Blessing to all Peoples on Earth – the Significance of Abraham for us today

Abraham lived around 2000 B.C. He was the first man to be called a prophet. The life of Abraham is the first larger narrative unit in Genesis, the first book of the Bible. Abraham was called by the Lord to leave his own country, first Ur in Southern Mesopotamia, then the more Northern Haran, to go to the land the Lord would show him. This in order that all peoples on earth might be blessed through him.

Abraham accepted the challenge and left, but for a long time, the fulfillment of the promise seemed to tarry due the barrenness of his wife Sarah, a woman of exceptional beauty. Longing for an heir, Abraham gives in to Sarah's suggestion to have a child through her servant Hagar and thus Ismael is born. Nonetheless, in due time, the Lord is gracious to Sarah and she conceives the son of promise: Isaac. At his birth Abraham is already 100 years old. The ensuing rivalry between the two women and their respective children eventually causes the expulsion of Hagar and Ismael from the household.

Some time afterwards comes the biggest faith test for Abraham: God asks him to sacrifice as a burnt offering his beloved and long awaited son Isaac. Though Abrahams' faith is tested to the utmost, this time he is trusting the Lord fully. And he is not disappointed. In fact, the Angel of the Lord stops Abraham at the very last moment from sacrificing Isaac and a ram is provided instead.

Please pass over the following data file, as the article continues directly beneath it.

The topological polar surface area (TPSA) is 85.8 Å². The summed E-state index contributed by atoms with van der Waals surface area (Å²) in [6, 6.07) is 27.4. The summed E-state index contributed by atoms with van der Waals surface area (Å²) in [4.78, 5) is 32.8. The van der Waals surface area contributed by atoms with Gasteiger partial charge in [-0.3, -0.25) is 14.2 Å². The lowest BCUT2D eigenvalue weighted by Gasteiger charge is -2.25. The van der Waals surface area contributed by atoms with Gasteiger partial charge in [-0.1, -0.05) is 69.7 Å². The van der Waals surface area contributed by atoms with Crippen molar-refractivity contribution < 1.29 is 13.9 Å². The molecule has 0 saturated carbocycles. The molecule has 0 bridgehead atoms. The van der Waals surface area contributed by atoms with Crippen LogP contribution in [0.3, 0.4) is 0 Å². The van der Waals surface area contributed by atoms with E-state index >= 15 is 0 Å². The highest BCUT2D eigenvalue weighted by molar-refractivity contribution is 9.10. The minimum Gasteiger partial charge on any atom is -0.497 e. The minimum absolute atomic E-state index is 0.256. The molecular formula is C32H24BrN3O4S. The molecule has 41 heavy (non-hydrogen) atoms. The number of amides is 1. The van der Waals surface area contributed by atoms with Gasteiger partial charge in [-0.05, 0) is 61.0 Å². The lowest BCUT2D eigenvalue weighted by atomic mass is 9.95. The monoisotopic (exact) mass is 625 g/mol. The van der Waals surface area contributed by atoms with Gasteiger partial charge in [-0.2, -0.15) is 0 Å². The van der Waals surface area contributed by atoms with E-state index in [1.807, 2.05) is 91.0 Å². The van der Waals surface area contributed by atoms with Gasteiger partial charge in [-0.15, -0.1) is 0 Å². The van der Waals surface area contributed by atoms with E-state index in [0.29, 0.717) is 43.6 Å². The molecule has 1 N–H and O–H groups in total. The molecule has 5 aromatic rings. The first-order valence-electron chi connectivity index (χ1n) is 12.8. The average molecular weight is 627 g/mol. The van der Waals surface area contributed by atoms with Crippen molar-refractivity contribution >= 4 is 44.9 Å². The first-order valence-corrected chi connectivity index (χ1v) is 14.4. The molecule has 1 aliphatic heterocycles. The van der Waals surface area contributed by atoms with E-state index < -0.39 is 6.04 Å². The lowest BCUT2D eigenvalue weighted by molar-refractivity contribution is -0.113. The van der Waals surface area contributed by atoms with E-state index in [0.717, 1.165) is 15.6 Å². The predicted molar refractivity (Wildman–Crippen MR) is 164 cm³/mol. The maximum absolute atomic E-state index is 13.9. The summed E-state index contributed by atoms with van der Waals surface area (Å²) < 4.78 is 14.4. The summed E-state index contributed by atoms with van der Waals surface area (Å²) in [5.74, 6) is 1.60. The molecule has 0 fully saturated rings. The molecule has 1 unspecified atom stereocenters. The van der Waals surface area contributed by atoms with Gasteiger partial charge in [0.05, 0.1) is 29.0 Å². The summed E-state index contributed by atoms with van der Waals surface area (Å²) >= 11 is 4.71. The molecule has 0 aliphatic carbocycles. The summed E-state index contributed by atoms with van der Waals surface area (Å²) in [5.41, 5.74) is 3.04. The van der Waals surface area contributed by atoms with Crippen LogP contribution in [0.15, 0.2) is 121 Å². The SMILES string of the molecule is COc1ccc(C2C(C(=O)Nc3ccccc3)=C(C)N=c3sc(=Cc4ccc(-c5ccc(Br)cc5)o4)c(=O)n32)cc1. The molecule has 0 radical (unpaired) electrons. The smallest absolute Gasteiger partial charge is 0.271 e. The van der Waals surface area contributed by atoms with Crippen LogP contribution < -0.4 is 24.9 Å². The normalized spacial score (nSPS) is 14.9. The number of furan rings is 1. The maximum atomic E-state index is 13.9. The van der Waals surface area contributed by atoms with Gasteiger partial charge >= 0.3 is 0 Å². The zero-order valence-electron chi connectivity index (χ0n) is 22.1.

A central theme in God's dealing with Abraham is the covenant the Lord established with him, a covenant that requires obbedience and the circumcision as human counterparts. Crucial elements of the covenant are the land and the promise to be a blessing to all peoples of the earth.

The New Testament reveals that the Abrahamic covenant was looking forward to an even better promise: the new covenant that is established by the Messiah and which finally extends to all peoples on earth. For who belongs to Christ, is Abraham's seed and an heir according to the promise. Abraham's faith was credited to him as righeousness. So it is through faith that the believer is saved by grace. Abraham's faith made him look forward to the city whose architect and builder is God. This is also the Christian's sure hope.

(References: The Bible - Genesis 12-25; Gal 3:29; Eph 2:8; Rom 4:9; Heb 11:10)